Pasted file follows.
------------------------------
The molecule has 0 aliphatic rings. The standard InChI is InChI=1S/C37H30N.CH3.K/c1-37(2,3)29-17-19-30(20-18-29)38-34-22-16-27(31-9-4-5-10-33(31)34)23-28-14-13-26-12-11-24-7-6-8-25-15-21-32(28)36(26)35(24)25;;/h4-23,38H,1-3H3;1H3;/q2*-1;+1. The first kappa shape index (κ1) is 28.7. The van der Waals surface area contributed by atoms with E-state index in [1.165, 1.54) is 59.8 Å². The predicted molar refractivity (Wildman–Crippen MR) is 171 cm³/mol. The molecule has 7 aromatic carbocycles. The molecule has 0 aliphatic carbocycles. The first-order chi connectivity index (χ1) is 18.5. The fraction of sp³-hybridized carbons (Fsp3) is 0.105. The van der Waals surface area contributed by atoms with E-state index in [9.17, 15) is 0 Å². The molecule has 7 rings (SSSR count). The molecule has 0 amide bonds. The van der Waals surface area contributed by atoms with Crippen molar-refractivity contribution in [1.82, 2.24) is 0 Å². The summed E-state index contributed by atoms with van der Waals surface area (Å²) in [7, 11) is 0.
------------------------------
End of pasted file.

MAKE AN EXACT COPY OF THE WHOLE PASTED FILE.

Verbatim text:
The molecule has 0 aliphatic rings. The standard InChI is InChI=1S/C37H30N.CH3.K/c1-37(2,3)29-17-19-30(20-18-29)38-34-22-16-27(31-9-4-5-10-33(31)34)23-28-14-13-26-12-11-24-7-6-8-25-15-21-32(28)36(26)35(24)25;;/h4-23,38H,1-3H3;1H3;/q2*-1;+1. The first kappa shape index (κ1) is 28.7. The van der Waals surface area contributed by atoms with E-state index in [1.165, 1.54) is 59.8 Å². The predicted molar refractivity (Wildman–Crippen MR) is 171 cm³/mol. The molecule has 7 aromatic carbocycles. The molecule has 0 aliphatic carbocycles. The first-order chi connectivity index (χ1) is 18.5. The fraction of sp³-hybridized carbons (Fsp3) is 0.105. The van der Waals surface area contributed by atoms with E-state index in [9.17, 15) is 0 Å². The molecule has 7 rings (SSSR count). The molecule has 0 amide bonds. The van der Waals surface area contributed by atoms with Crippen molar-refractivity contribution in [1.82, 2.24) is 0 Å². The summed E-state index contributed by atoms with van der Waals surface area (Å²) in [7, 11) is 0.